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put him into some confusion; but the landlord, who overheard me, brought him off, by affirming, that for constant use, there was no liquor like a cup of English water, provided it had malt enough in it. My squire laughed heartily at the conceit, and made the landlord sit down with us. We sat pretty late over our punch; and, amidst a great deal of improving discourse, drank the healths of several persons in the country, whom I had never heard of, that, they both assured me, were the ablest statesmen in the nation; and of some Londoners, whom they extolled to the skies for their wit, and who, I knew, passed in town for silly fellows. It being now midnight, and my friend perceiving by his almanack that the moon was up, he called for his horses, and took a sudden resolution to go to his house, which was at three miles' distance from the town, after having bethought himself that he never slept well out of his own bed. He shook me very heartily by the hand at parting, and discovered a great air of satisfaction in his looks, that he had met with an opportunity of showing his parts, and left me a much wiser man than he found me.

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IN the wars of Europe which were waged among our forefathers, it was usual for the enemy, when there was a king in the field, to demand by a trumpet in what part of the camp he resided, that they might avoid firing upon the royal pavilion. Our party-contests in England were heretofore managed with the same kind of decency and good-breeding. The person of the prince was always looked upon as sacred and whatever severe usage his friends or ministers met with, none presumed to direct their hostilities at their sovereign. The enemies of our present settlement are of such a coarse kind of make, and so equally void of loyalty and good manners, that they are grown scurrilous upon the royal family, and treat the most exalted characters with the most opprobrious language.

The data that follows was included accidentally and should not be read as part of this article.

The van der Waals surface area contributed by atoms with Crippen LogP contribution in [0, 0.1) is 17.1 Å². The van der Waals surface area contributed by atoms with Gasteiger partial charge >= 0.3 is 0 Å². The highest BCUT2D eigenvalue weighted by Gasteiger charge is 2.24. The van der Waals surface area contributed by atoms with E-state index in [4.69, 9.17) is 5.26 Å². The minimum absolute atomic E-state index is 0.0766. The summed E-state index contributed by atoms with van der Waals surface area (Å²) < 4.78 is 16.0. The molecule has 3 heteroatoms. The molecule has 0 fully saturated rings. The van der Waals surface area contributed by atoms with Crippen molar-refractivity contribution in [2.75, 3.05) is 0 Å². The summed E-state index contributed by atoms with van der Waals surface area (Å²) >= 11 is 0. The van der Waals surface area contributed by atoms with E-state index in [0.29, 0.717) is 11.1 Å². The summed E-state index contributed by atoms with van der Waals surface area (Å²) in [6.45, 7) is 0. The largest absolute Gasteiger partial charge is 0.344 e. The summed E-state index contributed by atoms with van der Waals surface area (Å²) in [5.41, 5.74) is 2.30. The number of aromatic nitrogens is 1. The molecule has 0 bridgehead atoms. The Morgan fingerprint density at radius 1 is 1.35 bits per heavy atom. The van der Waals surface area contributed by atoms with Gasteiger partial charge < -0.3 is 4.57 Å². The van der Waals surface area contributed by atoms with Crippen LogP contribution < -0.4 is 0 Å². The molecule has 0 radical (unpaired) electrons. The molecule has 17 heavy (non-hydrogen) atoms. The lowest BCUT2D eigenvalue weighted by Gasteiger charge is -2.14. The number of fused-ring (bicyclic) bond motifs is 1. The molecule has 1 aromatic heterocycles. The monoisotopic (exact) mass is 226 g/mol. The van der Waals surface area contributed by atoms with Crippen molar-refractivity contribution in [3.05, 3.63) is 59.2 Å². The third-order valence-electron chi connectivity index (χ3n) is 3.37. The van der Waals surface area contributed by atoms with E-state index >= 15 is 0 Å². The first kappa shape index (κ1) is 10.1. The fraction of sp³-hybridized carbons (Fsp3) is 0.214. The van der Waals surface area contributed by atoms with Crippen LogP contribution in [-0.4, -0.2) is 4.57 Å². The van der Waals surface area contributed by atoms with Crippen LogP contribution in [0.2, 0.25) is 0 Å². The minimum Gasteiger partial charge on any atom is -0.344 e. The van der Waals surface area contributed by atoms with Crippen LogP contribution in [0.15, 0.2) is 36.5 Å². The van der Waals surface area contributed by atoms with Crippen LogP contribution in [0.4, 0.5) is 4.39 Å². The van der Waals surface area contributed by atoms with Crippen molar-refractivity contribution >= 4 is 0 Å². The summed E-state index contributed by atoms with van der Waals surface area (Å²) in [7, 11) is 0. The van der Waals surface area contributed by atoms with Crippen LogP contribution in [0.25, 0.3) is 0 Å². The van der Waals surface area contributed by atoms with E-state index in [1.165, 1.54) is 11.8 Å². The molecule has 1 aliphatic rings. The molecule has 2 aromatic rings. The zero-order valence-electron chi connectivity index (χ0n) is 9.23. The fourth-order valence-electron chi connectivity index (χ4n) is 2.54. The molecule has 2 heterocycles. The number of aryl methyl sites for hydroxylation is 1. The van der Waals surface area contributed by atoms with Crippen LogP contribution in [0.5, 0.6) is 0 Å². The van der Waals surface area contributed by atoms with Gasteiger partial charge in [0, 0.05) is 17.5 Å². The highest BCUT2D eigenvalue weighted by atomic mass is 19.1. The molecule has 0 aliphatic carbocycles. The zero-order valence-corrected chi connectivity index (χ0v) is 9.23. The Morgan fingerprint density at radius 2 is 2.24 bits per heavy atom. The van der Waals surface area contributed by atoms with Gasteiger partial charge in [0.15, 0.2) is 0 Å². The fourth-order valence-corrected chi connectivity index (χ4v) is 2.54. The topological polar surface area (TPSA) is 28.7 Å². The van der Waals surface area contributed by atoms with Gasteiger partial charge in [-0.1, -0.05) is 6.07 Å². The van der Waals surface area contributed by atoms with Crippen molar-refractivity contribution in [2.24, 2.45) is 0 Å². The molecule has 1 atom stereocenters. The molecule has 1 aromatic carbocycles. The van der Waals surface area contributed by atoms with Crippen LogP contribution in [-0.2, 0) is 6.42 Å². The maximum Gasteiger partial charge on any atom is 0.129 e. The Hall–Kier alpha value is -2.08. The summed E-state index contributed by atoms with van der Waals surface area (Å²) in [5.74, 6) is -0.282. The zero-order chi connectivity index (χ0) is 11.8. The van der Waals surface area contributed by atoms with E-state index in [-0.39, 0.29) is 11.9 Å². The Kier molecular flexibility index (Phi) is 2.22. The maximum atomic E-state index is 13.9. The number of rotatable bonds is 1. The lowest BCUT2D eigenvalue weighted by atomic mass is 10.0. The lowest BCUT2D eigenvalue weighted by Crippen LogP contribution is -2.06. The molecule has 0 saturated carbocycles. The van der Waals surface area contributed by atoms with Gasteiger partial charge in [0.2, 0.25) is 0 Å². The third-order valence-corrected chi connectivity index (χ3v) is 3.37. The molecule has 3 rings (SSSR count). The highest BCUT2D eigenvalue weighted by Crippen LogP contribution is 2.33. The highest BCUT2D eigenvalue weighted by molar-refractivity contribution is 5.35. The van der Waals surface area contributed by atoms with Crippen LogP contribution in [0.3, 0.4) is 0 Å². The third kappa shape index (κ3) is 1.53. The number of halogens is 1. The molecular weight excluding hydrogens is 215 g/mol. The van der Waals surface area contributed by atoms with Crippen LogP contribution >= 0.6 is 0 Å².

This petulance in conversation is particularly observed to prevail among some of that sex where it appears the most


unbecoming and the most unnatural. Many of these act with the greater licentiousness, because they know they can act with the greater impunity. This consideration, indeed, engages the most generous and well-bred even of our she malecontents, to make no ill use of the indulgence of our law-givers; and to discover in their debates at least the delicacy of the woman, if not the duty of the subject. But it is generally remarked, that every one of them who is a shrew in domestic life, is now become a scold in politics. And as for those of the party, who are of a superior rank and unblemished virtue, it must be a melancholy reflection for them to consider that all the common women of the town are of their side; for which reason they ought to preserve a more than ordinary modesty in their satirical excursions, that their characters may not be liable to suspicion.